Your topic, Brad (and some of the posts here so far) really made me pause and think again.  By chance, an old skool producer and I were talking about this just last week.

The producer is still on PT5.x and his rack hasn?t really changed for a period resembling forever.  Still manages somehow to pump out world class mixes for world class talent.  He puts this down to knowing exactly what the gear actually does.

Whilst I don?t know that GAS ?destroys? modern records I will agree that it doesn?t always make them ?better?.  We all have to look in the mirror sometimes and I?ll admit that when I get something new I am guilty of putting it in the chain as an experiment to see what it?ll do (especially if there?s the luxury of time).  Objectively, it probably doesn?t do the track any favours with the advantage of hindsight.

FWIW, most of the guys I?ve looked up to seem to ?hear? what the music can become and pretty much what?s required to get it there as they?re listening to it being loaded up.  There is no doubt that this comes in part from an intimate knowledge of their chain.

It?s maybe a bit like being an MD for a jazz act.  Lots of people can be great players, but the skill in taking charge of the arrangements is partly in knowing what doesn?t need to be played.  And this takes experience as well as good ears and learning how to play.  

Kind regards,
Paul Blakey
12th & Vine Post

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Jerry Tubb

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Re: Is G.A.S. destroying modern records?
« Reply #51 on: October 30, 2006, 12:47:53 PM »

bblackwood wrote on Thu, 19 October 2006 10:25

Just think about it more, deeper. <snip> all the great records we love had ONE compressor and ONE EQ in the mastering chain.


OK I'll tighten the focus on Brad's original topic:

If you had to choose only One Equalizer and One Compressor to use for mastering, which ones?

You know my choices already.

I challenge you to do it for 3 days, see how much you can get done.

Bypass all the extra processors and focus on the basics.

Think of it as "Survivor" for mastering engineers : - )

JT
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Gold

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Re: Is G.A.S. destroying modern records?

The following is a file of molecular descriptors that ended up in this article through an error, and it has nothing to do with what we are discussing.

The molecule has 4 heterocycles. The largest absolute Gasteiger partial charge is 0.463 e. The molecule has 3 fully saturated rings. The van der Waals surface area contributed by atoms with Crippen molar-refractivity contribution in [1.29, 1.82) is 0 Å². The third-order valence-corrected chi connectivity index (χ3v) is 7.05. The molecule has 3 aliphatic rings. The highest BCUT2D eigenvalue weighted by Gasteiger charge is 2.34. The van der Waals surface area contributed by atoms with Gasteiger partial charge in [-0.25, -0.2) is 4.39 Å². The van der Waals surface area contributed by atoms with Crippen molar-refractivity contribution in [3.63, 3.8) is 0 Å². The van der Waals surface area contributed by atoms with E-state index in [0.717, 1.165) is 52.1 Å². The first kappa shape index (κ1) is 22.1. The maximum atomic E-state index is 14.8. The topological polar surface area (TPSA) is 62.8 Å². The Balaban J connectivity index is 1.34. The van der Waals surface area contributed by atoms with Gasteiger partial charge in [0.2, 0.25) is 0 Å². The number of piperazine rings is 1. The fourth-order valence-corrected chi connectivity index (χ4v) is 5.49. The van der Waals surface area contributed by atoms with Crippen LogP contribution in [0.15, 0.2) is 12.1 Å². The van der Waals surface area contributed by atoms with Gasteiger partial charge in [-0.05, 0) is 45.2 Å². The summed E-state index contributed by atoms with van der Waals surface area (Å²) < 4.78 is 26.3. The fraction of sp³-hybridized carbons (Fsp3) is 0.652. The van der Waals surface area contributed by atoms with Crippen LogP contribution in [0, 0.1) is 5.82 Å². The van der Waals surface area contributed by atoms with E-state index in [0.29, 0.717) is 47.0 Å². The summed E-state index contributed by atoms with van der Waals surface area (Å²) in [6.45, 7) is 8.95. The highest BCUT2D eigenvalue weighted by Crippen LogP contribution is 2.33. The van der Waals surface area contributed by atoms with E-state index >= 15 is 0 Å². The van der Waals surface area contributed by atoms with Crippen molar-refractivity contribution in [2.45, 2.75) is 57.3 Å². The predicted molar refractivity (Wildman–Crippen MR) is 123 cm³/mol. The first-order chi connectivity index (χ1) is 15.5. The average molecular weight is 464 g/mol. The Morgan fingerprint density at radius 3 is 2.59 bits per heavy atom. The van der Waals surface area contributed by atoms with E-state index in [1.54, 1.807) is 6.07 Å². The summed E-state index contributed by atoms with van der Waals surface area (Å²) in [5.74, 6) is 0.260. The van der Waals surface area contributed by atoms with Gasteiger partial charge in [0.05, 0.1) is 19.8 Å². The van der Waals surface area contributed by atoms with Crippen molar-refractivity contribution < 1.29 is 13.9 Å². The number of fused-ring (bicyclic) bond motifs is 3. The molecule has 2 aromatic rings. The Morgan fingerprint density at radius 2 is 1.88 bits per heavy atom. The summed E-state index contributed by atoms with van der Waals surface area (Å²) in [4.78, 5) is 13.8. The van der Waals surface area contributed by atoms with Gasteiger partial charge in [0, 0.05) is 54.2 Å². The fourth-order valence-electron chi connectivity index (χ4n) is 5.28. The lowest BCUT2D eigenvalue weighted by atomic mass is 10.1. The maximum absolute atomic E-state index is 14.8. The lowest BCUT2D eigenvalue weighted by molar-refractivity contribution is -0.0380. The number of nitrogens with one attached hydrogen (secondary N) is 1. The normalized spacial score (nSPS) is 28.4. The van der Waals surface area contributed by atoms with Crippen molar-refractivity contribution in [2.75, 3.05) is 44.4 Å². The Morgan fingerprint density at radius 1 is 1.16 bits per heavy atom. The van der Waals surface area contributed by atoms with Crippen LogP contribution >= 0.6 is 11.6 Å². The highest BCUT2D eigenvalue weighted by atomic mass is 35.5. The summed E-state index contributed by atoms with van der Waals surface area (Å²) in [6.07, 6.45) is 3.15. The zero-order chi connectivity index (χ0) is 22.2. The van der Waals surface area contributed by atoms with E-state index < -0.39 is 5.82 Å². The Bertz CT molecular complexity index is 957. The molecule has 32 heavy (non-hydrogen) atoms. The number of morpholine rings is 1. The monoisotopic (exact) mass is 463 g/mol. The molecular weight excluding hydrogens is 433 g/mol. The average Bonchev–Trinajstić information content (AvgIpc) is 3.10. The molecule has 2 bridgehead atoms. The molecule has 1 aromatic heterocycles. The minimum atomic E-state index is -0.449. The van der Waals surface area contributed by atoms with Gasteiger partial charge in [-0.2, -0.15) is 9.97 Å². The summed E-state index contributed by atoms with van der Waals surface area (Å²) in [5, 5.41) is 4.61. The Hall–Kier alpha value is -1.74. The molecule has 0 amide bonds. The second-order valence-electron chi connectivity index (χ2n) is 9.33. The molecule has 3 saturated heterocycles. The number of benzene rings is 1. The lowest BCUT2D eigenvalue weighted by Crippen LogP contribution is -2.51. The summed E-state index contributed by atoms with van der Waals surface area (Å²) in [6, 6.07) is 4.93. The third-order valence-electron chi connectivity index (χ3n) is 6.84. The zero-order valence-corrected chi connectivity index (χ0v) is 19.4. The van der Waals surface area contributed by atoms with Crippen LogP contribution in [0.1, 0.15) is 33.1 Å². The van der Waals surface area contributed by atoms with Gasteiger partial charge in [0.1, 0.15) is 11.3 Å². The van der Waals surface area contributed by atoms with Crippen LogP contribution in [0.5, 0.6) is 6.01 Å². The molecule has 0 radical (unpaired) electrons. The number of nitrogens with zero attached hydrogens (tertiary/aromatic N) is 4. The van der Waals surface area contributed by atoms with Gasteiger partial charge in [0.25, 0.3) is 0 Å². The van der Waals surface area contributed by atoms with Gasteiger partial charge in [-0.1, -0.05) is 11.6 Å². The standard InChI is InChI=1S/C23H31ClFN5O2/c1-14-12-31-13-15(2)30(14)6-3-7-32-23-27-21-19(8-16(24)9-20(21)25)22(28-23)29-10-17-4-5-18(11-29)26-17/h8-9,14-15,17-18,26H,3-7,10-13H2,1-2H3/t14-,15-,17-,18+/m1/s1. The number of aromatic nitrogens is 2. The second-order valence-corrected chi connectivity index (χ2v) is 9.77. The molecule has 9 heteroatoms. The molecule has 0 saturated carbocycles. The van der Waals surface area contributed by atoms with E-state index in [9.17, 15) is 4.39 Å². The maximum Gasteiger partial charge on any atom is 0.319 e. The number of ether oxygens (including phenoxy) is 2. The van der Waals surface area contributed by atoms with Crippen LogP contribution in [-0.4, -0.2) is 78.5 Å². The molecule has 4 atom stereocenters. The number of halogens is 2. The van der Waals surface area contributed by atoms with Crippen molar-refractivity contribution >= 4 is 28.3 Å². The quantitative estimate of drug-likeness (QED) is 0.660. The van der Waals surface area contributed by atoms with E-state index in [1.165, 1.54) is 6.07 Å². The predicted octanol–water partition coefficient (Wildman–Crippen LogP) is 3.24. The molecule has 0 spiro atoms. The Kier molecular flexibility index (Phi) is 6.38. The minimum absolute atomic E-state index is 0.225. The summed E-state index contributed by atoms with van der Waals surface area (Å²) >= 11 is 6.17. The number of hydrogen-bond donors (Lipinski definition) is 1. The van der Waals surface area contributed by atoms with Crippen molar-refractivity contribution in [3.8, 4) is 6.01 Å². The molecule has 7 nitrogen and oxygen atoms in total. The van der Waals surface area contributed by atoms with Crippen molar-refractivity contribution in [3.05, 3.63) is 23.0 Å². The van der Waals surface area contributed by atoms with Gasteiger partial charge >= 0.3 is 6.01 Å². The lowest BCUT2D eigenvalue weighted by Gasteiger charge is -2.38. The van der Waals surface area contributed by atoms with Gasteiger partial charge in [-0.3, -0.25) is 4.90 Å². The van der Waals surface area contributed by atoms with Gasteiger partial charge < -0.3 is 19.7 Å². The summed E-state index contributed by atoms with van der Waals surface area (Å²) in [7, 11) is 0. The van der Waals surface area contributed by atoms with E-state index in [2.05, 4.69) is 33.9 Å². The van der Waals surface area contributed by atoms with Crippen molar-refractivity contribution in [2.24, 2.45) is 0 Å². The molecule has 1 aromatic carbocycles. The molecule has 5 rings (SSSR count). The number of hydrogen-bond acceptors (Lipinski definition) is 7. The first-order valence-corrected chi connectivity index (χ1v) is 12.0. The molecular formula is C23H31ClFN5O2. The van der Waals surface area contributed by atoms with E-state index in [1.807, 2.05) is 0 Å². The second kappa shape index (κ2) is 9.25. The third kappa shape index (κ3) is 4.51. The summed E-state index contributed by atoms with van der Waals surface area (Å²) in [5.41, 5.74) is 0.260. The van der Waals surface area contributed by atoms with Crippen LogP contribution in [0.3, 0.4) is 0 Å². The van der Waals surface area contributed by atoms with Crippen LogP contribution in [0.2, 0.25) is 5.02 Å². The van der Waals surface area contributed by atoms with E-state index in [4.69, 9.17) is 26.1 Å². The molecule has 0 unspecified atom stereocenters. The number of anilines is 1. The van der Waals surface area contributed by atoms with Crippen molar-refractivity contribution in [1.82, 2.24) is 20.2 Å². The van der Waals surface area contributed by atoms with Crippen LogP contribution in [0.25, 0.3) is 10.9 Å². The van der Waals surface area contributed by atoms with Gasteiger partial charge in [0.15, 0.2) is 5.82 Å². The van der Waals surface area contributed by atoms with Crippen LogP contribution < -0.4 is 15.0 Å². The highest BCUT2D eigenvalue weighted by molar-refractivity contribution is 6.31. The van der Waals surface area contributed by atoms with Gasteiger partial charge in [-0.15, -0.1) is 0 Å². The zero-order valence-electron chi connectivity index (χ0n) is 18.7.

« Reply #52 on: October 30, 2006, 01:01:33 PM »

I only have two Eq's and one compressor. And the second EQ isn't full featured. So it isn't much of a stretch. I wouldn't mind another compressor but I'm not in a big hurry. I have a couple of plug in EQ's but only because I had to buy them with the L2. I'm about to add a more full featured EQ. If it covers the bases that the QE covers then the QE goes.
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Paul Gold
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Barry Hufker

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Re: Is G.A.S. destroying modern records?
« Reply #53 on: October 30, 2006, 01:04:29 PM »

OK, let me take a slight but important turn.

While we probably can't know, would the engineers who made the classics we love have used more signal processing if they would have had more?

I will give Tommy Dowd as an example -- he embraced 8 track the moment he could; he multi-miked, he embraced digital...  Those that knew him... did he use more processing gear as it became available?

Barry
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Bob Olhsson

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Re: Is G.A.S. destroying modern records?
« Reply #54 on: October 30, 2006, 03:29:14 PM »

Barry Hufker wrote on Mon, 30 October 2006 12:04

...I will give Tommy Dowd as an example -- he embraced 8 track the moment he could; he multi-miked, he embraced digital...  Those that knew him... did he use more processing gear as it became available?